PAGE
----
Where Ideas Grow

A blog for students of creative writing at York St John University

Movies to Inspire Your ‘Beyond the Walls’ Submissions

The theme for this years Beyond the Walls anthology is ageing. You can interpret this theme in whatever way you’d like and we look forward to reading everything you come up with!

To get those gears in your brain turning, here’s a wide range of movies you can watch, not as a way to procrastinate, but to research themes and ideas for your own story submissions… and maybe to procrastinate a little.

Generational gaps

Anybody with much younger or much older siblings will know that the generational gap is a very real thing – take it from someone whose little sister doesn’t know what One Direction is.

This theme of generational gaps between characters is common in media with two prominent examples being: Up, the 2009 animated Pixar movie, and Only Murders in the Building, the first season of which was released in 2021.

Up tells the story of grumpy widower, Carl Fredrickson, and energetic young wilderness explorer, Russell, as they find themselves stranded in Paradise Falls. Only Murders in the Building also follows the dynamics between two older men, Charles and Oliver, as they try to solve a murder in their apartment building with local millennial Mabel. This series in particular highlights generational differences as Oliver tries to ‘be down with the kids’ whereas Charles lives in a permanent state of obliviousness and confusion.

Maybe a fun spin on this common theme could be pairing an older female figure in your story with someone of a younger generation. Another possibility could be exploring generational gaps in a family and the complications that arise with that.


The pre-teen years are hell as acne shows up alongside unexplained aggression to signal the fact that we are crossing that threshold into adolescence. This coming of age experience is something everybody goes through, it’s also a period of time frequently explored in film.

A recent example of puberty and the prepubescent stage of a person’s life being represented is with Disney’s acclaimed 2022 film, Turning Red. On the surface this is a story of a girl with the out of control power to turn into a red panda, but looking deeper than that, the story is clearly a metaphor for puberty and the changes that arise. Even more themes of ageing can be found throughout this movie, one of them being the aforementioned theme of generational gaps represented through the relationship of Meiling and her mother. Another theme is nostalgia as this is set in the very early 2000s, a period of time where any good boyband worth their hoards of fans sang, danced, and dressed in perfect synchrony.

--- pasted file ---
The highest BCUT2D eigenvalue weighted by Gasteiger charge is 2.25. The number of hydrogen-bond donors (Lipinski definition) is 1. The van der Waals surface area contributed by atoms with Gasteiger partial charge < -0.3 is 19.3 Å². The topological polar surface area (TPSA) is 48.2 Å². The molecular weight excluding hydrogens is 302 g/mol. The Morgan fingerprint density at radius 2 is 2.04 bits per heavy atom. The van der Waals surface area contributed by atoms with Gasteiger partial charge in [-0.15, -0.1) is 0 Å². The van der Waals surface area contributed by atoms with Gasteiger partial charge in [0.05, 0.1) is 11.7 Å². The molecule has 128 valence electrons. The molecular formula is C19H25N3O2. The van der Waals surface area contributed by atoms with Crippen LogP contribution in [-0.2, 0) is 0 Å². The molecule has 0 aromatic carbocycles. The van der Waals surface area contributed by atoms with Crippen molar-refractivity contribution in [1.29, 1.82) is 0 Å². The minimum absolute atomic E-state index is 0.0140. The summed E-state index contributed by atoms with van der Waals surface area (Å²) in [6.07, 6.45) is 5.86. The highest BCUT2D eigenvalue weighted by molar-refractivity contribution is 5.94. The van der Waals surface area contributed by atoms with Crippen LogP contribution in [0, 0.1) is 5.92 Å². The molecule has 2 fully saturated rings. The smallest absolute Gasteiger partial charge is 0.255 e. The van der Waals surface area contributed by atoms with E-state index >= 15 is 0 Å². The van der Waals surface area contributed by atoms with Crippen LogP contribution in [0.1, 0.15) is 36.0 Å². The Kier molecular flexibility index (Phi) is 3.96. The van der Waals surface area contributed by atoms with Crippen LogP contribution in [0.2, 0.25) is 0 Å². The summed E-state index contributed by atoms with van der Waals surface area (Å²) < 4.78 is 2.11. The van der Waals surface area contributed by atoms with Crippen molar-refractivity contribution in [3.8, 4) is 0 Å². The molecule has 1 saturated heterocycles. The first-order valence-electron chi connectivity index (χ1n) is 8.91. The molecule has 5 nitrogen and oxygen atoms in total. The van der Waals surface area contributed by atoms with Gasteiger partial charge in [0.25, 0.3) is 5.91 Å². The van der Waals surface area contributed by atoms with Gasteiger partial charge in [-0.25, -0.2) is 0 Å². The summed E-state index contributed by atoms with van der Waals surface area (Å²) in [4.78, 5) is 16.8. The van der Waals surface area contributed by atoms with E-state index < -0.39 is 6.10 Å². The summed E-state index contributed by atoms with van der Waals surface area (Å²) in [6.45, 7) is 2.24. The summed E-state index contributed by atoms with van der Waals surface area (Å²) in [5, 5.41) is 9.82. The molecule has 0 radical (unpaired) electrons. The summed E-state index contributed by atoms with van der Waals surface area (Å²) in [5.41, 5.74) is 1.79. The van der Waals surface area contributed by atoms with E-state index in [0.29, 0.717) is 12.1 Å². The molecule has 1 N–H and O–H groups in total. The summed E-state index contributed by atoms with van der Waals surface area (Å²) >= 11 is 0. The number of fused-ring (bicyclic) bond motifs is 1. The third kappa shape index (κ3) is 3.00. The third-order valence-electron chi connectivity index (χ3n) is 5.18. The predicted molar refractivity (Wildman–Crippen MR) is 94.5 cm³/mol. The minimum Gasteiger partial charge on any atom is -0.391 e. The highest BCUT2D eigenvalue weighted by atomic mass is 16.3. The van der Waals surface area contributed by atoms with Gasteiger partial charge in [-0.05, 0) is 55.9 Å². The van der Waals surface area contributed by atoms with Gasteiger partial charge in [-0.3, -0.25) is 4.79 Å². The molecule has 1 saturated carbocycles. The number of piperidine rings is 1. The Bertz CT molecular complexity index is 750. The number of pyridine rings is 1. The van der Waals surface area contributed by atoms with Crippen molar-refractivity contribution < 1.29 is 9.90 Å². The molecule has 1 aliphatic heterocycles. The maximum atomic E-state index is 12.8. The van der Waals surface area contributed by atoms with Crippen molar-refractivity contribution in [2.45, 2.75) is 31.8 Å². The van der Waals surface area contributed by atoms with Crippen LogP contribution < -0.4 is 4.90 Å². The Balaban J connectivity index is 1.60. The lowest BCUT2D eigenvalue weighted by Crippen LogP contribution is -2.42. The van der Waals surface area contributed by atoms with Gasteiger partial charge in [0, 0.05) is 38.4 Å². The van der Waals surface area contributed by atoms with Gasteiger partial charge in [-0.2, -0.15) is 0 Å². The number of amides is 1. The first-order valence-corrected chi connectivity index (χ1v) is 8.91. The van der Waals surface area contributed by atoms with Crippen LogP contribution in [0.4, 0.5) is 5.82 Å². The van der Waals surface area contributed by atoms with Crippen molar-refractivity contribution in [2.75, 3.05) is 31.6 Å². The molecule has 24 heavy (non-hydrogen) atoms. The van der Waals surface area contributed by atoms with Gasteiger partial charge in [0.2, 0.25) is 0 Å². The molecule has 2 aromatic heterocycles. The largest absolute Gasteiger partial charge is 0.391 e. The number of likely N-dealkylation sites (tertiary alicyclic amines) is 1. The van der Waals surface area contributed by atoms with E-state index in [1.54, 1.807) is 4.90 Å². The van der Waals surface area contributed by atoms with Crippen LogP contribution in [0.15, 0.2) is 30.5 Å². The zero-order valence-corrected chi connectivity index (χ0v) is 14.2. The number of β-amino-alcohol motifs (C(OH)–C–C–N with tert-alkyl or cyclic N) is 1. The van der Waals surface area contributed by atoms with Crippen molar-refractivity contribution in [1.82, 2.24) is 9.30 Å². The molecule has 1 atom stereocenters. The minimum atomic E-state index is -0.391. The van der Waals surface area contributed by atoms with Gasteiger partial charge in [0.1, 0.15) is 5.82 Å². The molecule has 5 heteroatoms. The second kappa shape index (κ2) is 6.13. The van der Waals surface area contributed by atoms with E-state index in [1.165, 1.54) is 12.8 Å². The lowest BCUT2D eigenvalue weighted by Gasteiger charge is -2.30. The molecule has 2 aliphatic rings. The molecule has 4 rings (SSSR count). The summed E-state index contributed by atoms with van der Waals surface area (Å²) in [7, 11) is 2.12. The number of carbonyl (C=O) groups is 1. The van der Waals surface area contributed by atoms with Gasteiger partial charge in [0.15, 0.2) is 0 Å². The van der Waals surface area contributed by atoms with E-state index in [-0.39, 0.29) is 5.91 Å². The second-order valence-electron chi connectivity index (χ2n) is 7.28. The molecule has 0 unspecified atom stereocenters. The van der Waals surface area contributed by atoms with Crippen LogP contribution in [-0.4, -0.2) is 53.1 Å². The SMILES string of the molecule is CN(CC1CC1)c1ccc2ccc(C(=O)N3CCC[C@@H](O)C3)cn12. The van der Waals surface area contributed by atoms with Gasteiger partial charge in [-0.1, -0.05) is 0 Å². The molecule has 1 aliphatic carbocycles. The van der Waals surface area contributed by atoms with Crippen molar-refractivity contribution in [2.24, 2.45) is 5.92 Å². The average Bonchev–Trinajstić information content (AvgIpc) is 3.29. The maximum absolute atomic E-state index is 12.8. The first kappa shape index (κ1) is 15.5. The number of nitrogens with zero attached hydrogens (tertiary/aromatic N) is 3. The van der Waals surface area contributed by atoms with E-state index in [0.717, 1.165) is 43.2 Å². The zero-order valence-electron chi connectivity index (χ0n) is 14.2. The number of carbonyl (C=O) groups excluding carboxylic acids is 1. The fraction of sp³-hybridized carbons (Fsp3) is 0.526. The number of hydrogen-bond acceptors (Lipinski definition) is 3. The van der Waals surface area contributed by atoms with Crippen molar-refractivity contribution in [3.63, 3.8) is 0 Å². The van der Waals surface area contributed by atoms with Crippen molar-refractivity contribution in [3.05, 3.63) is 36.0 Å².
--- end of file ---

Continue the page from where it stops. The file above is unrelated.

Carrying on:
Not all movies about puberty are heartwarming coming of age stories, however, as Brightburn, released in 2019, is a movie that follows a young boy whose Superman-like powers begin to manifest. Unlike Clark Kent, Brandon Breyer did not crashland on Earth as a baby and grow up to save humanity, instead, at the tender age of twelve he begins using his powers to kill people in his town, reminiscent of the mean streak found in even the shyest of pre-teens.

Whether you want to explore the wholesome or the ‘holy crap’ elements of puberty and the coming of age experience, this would definitely be a good theme to get your creative teeth into.

Not ageing at all

If you had the choice to stop ageing, would you take it? I’m sure the cosmetic industry is shaking in their boots at the very thought of this being a possibility. For the following two movie characters, this isn’t a hypothetical question but their reality.

Despite being born at the turn of the twentieth-century Adeline, the main character in the 2015 film The Age of Adeline, is still wrinkle-free by the twenty-first century after an accident stops her ageing process. The movie focuses on the complications that arise from such a situation that many would sell their soul for as Adeline has to watch the people closest to her ageing without her, including her own daughter who is eventually mistaken for her grandmother.

Another example of a character that doesn’t age is Steve Rogers aka Captain America who, in his first film Captain America: The First Avenger, goes for a dip in freezing cold water during World War II and wakes up over half a century later. While fighting alongside the Avengers, Steve is also trying to catch up on important cultural and historical things he’s missed over the decades such as The Beatles and the moon landing, among others.

If you’re struggling with a story idea, maybe consider this theme of not ageing and approach it from an angle of the emotions this could stir up, the fear and frustration or maybe even the power a person could accumulate throughout the decades.

While these are just a couple of ways you could approach your Beyond the Walls 2023 submission, don’t be scared to experiment and put your touch on the ageing theme.

Remember that submissions are OPEN to all third year and postgraduate students and close 13 March 2023 at midday. Submit through btwallseditorial@gmail.com and make sure to check out our Instagram and Twitter page @beyondysj for updates!

Ellimai Freeman

Photo by Myke Simon on Unsplash

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